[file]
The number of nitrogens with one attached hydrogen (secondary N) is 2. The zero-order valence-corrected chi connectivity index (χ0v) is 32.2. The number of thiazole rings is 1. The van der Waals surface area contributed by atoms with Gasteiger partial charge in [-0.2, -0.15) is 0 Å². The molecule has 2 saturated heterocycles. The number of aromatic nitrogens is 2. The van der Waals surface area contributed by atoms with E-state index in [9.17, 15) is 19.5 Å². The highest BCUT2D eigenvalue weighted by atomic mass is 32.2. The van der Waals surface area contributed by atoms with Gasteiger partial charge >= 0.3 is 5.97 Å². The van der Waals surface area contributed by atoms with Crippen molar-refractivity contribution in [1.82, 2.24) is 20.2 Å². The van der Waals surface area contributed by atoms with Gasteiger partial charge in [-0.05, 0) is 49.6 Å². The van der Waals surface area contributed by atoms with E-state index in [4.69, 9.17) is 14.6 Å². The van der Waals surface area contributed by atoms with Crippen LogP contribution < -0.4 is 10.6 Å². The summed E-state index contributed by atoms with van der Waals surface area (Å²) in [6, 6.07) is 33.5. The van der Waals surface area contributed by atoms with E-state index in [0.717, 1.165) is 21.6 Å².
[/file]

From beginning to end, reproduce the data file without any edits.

The number of nitrogens with one attached hydrogen (secondary N) is 2. The zero-order valence-corrected chi connectivity index (χ0v) is 32.2. The number of thiazole rings is 1. The van der Waals surface area contributed by atoms with Gasteiger partial charge in [-0.2, -0.15) is 0 Å². The molecule has 2 saturated heterocycles. The number of aromatic nitrogens is 2. The van der Waals surface area contributed by atoms with E-state index in [9.17, 15) is 19.5 Å². The highest BCUT2D eigenvalue weighted by atomic mass is 32.2. The van der Waals surface area contributed by atoms with Gasteiger partial charge >= 0.3 is 5.97 Å². The van der Waals surface area contributed by atoms with Crippen molar-refractivity contribution in [1.82, 2.24) is 20.2 Å². The van der Waals surface area contributed by atoms with Gasteiger partial charge in [-0.05, 0) is 49.6 Å². The van der Waals surface area contributed by atoms with E-state index in [4.69, 9.17) is 14.6 Å². The van der Waals surface area contributed by atoms with Crippen LogP contribution < -0.4 is 10.6 Å². The summed E-state index contributed by atoms with van der Waals surface area (Å²) in [6, 6.07) is 33.5. The van der Waals surface area contributed by atoms with E-state index in [0.717, 1.165) is 21.6 Å².